Thursday, December 21, 2006

Nocturnal leg cramps

Cortlandt Forum has a nice short article on Nocturnal leg cramps:
By Russel Kirkby, MD, and Brian Alper, MD, MSPH

Description• Involuntary nighttime painful leg muscle contraction that does not relax

ICD-9 codes• 728.85 spasm of muscle • 729.82 cramp of limb

Prevalence• 95% of people sometime in their lives • Especially common in women and elderly
Most commonly affected muscle groups• Calf • Foot

Etiology• Most commonly no cause found• Possible causes (or associated conditions) include —Fluid and electrolyte imbalance: hypocalcemia, hyponatremia, hypomagnesemia, hypokalemia, hyperkalemia, chronic diarrhea, hemodialysis —Endocrine disease: thyroid disease, diabetes mellitus, Addison’s disease — Neuromuscular disease: nerve-root compression, motor-neuron disease, mononeuropathies, polyneuropathies, dystonias —Drugs: calcium channel blockers (nifedipine), diuretics, phenothiazines, fibrates, selective estro- gen receptor modulators (raloxifene), ethanol, morphine withdrawal —Toxins: lead, strychnine, spider bites —Congenital disease: McArdle’s disease, glycogen storage disease, autosomal dominant cramping disease —Peripheral vascular disease —Iron deficiency anemia —Liver cirrhosis, chronic alcoholism, sarcoidosis —HIV myelopathy• Pathophysiology speculative, may include reduced blood flow and oxygen supply
Likely precipitating factors• Activity excessive for condition of muscle• Sleeping prone or supine with toes fully extended • Pregnancy (insufficient calcium intake)• Older age
Complications• Insomnia • Irritability • Anxiety • Depression

Clinical evaluation• History of onset and clues to underlying condition• Drug history crucial• Local exam: arterial pulses, skin, nerves—Pulses and capillary fill (rule out vascular compromise) —Assess skin changes—Sensation/vibration
Differential diagnoses• Intermittent claudication• Peripheral neuritis• Restless legs syndrome• HIV myelopathy• Physiologic cramps due to heat, exercise, excessive activity• Electrolyte abnormalities: hyponatremia, hypokalemia, hypomagnesemia• Polycythemia• Endocrine disease: diabetes, thyroid disease, parathyroid disease, adrenal disease • Muscle diseases: glycogen storage or mitochondrial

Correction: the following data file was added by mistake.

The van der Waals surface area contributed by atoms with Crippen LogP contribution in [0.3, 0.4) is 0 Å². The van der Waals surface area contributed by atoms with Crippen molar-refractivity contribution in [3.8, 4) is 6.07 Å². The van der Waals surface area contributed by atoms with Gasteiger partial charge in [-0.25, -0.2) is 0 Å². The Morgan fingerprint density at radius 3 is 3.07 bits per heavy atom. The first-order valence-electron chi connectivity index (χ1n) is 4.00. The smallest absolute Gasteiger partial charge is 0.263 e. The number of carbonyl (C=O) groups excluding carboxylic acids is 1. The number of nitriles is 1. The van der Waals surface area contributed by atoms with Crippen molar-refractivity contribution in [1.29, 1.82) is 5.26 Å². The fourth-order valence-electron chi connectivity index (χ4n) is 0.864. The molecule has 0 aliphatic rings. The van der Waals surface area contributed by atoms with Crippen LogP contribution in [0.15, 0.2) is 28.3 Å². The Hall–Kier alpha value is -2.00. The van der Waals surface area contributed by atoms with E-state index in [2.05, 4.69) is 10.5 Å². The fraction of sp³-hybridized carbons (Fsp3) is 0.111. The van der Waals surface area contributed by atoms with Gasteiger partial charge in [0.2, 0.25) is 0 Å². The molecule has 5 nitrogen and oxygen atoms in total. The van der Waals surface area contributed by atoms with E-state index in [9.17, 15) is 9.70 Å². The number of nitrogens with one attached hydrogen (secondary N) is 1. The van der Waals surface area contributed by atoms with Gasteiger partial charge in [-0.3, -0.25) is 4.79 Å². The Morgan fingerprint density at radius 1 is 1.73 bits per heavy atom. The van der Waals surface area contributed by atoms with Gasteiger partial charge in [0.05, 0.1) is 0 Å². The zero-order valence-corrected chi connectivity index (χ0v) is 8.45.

Testing (for recurrences or underlying disease)• Electrolytes • Glucose • Blood urea nitrogen, creatinine • Calcium, magnesium, phosphate • Hemoglobin, ferritin • Zinc • Liver function tests • Thyroid function tests• HIV if appropriate• Doppler studies of arteries• Electromyelography

Nonpharmacologic management• Reassurance to exclude causes that might cause patients concern, e.g., vascular disease• Major thrust is to avoid sleep disturbance• Trial of omitting possible causative medication• Other treatments to consider—Local heat —Massage —Osteopathic manipulative therapy (OMT): myofascial release, facilitated positional release

Medications to consider• Quinine sulfate 200-400 mg nightly —Beware long-term use.—Rare but serious side effects described (disseminated intravascular coagulopathy, thrombocytopenia, pancytopenia, hemolytic uremic syndrome) —Consider monitoring complete blood count or platelets.• Other drugs similar to quinine —Hydroquinine 300 mg —Quinidine sulfate 400 mg• Other drugs not similar to quinine—Verapamil 120 mg nightly—Gabapentin (Neurontin) may reduce frequency and severity of muscle cramps.—Magnesium not clearly effective• Benzodiazepines (clonazepam, diazepam) or baclofen—Not traditionally associated with nocturnal cramp therapy but helpful in other spastic muscle conditions, e.g., tetanus, status epilepticus, and back muscle spasm —Address treatment goals of avoiding sleep disturbance.• Gastrocnemius trigger point injection of 1% lidocaine• Randomized n-of-1 trials alternating drug and placebo may determine efficacy of specific drugs for individual patients.

Prevention• Stretching exercises — e.g., nightly or twice daily • 20-minute walk may enhance stretching exercises.
See for references.
Quinine is the most commonly used treatment for this poorly understood condition; however with this medication cinchonism needs to be monitored for.

Tuesday, December 19, 2006

The Challenges of Treating Restless Legs Syndrome

The following case report appears in this month's Journal of General Internal Medicine (abstract below):
Medication Tolerance and Augmentation in Restless Legs Syndrome: The Need for Drug Class Rotation